Gill et al - You are correct. The rifles were supplied to England under Lend-Lease and “related programs” (according to Canfield - perhaps there were some actual purchases as well) in late 1941 and 1942, The deliveries were kept secret for the most part, as the U.S. military at that time was short of small arms and the American Public, especially before Pearl Harbor, probably would not have been too happy, as Canfield points out, to hear that the brand new U.S. Service Rifle, in very short supply to U.S. Forces, were being shipped overseas.
As Gill pointed out, they were marked in England with a red band painted around the front handguard to signify that they were a different caliber than the standard .303" cartridge, and evidently the number “.30” was painted on many as well. Most of these Lend-Lease weapons were issued to the home guard and few, if any, saw service with British troops abroad. They bear British proof marks, but these were not applied at the time of delivery from the U.S., but rather pursuant to British law, the guns were proofed before being exported back to the United States, with the marks applied at that time.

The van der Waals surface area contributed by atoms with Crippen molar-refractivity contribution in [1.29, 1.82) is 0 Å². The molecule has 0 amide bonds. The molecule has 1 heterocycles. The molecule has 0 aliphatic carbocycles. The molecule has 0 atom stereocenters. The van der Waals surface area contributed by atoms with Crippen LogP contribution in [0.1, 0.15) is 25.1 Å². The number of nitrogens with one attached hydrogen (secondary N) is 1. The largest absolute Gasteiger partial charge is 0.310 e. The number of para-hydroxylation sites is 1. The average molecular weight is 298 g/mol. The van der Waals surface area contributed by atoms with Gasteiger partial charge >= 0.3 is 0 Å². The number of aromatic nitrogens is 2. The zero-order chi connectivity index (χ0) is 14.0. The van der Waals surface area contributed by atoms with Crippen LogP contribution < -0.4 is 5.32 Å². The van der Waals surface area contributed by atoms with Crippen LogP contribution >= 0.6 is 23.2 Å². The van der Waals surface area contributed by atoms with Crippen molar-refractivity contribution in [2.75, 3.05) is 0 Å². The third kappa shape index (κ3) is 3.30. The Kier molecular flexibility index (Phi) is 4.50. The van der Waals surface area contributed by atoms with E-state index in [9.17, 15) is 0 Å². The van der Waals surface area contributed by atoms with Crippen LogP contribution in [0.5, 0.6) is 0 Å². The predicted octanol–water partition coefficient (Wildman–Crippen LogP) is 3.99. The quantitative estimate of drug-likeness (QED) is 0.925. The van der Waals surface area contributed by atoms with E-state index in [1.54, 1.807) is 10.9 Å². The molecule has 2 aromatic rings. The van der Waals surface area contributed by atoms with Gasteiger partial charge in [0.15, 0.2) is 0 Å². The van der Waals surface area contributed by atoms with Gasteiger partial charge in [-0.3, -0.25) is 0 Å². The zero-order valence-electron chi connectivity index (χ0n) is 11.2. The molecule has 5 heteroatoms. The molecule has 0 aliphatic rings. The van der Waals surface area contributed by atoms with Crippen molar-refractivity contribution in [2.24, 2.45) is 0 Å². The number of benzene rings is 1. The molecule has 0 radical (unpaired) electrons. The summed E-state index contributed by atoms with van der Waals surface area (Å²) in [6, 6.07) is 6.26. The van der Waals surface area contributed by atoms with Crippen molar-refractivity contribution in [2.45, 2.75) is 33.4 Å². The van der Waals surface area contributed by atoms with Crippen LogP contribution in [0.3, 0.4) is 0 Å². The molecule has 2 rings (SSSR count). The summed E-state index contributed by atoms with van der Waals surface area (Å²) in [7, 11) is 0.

I could find nothing about the Canadian rifles, but my impression was that most showed rebuilding - parts of post-WWII design, and they may have been sent for use by the Canadian contingent of the UN Forces in Korea. I don’t know how many troops went from Canada, or what weapons they used, in Korea. I know that the Brits used their own Rifles Number 4, as well as the usual assortment of Stens, Brens, etc.
The only Canadian use of the Garand of which I am aware was with the joint US/Canada Mountain Brigade, the name of which escapes me right now, that
was formed during WWII. The Canadians trained with the US, wore the same battle dress as the US troops, and used US weapons. I don’t know if they took the rifles back to Canada when the unit was disbanded or not, but I tend to doubt it.
Regarding the shipment of U.S. Arms to allies at the time the US was short, I have a Remington Model 1903 “Springfield” rifle of the earliest configuration, barrel-date 11-41 and serial number in the high 7000 series of Remington’s numbers (30078XX) that was sent to New Zealand, probably soon after or just before Pearl Harbor, and remained there. Its 95% condition and total lack of any alterations or refinishing, other than “NZ^D” and a number stamped in the left side of the butt stock, indicate it probably was never used or even issued.
Reference: “Bruce N. Canfield’s Complete Guide to the M21 Garand and M1 Carbine,” page 73.